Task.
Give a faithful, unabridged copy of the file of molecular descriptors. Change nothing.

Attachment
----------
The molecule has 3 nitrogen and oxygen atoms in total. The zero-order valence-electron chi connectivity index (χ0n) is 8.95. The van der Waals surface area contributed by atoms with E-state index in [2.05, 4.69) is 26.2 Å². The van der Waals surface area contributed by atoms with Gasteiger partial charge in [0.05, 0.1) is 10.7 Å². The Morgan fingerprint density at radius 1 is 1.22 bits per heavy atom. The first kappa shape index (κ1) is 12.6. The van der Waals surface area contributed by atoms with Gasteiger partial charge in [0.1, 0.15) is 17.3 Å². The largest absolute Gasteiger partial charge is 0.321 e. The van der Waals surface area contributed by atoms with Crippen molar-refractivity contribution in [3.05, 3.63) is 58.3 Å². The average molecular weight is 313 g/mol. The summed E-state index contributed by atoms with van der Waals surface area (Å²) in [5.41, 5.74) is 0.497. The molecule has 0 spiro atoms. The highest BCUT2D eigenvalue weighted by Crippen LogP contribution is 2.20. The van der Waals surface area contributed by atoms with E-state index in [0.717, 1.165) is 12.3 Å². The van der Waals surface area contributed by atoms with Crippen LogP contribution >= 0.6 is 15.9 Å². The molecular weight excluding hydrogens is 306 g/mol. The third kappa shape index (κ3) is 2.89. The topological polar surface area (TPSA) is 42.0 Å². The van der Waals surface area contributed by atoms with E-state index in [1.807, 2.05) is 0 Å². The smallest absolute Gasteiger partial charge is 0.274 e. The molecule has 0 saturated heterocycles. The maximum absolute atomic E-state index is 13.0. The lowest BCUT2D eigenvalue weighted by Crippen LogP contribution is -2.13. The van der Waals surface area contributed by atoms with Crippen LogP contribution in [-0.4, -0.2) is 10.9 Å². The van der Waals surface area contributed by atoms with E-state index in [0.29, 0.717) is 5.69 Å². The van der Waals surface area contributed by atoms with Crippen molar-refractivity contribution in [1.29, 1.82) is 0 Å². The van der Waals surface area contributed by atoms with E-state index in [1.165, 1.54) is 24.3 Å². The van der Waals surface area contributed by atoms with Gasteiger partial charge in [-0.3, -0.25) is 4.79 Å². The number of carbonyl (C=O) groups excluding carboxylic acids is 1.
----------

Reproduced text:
The molecule has 3 nitrogen and oxygen atoms in total. The zero-order valence-electron chi connectivity index (χ0n) is 8.95. The van der Waals surface area contributed by atoms with E-state index in [2.05, 4.69) is 26.2 Å². The van der Waals surface area contributed by atoms with Gasteiger partial charge in [0.05, 0.1) is 10.7 Å². The Morgan fingerprint density at radius 1 is 1.22 bits per heavy atom. The first kappa shape index (κ1) is 12.6. The van der Waals surface area contributed by atoms with Gasteiger partial charge in [0.1, 0.15) is 17.3 Å². The largest absolute Gasteiger partial charge is 0.321 e. The van der Waals surface area contributed by atoms with Crippen molar-refractivity contribution in [3.05, 3.63) is 58.3 Å². The average molecular weight is 313 g/mol. The summed E-state index contributed by atoms with van der Waals surface area (Å²) in [5.41, 5.74) is 0.497. The molecule has 0 spiro atoms. The highest BCUT2D eigenvalue weighted by Crippen LogP contribution is 2.20. The van der Waals surface area contributed by atoms with E-state index in [0.717, 1.165) is 12.3 Å². The van der Waals surface area contributed by atoms with Crippen LogP contribution >= 0.6 is 15.9 Å². The molecular weight excluding hydrogens is 306 g/mol. The third kappa shape index (κ3) is 2.89. The topological polar surface area (TPSA) is 42.0 Å². The van der Waals surface area contributed by atoms with E-state index in [1.807, 2.05) is 0 Å². The smallest absolute Gasteiger partial charge is 0.274 e. The molecule has 0 saturated heterocycles. The maximum absolute atomic E-state index is 13.0. The lowest BCUT2D eigenvalue weighted by Crippen LogP contribution is -2.13. The van der Waals surface area contributed by atoms with Crippen LogP contribution in [-0.4, -0.2) is 10.9 Å². The van der Waals surface area contributed by atoms with E-state index in [0.29, 0.717) is 5.69 Å². The van der Waals surface area contributed by atoms with Crippen molar-refractivity contribution in [1.29, 1.82) is 0 Å². The van der Waals surface area contributed by atoms with E-state index in [1.165, 1.54) is 24.3 Å². The van der Waals surface area contributed by atoms with Gasteiger partial charge in [-0.3, -0.25) is 4.79 Å². The number of carbonyl (C=O) groups excluding carboxylic acids is 1.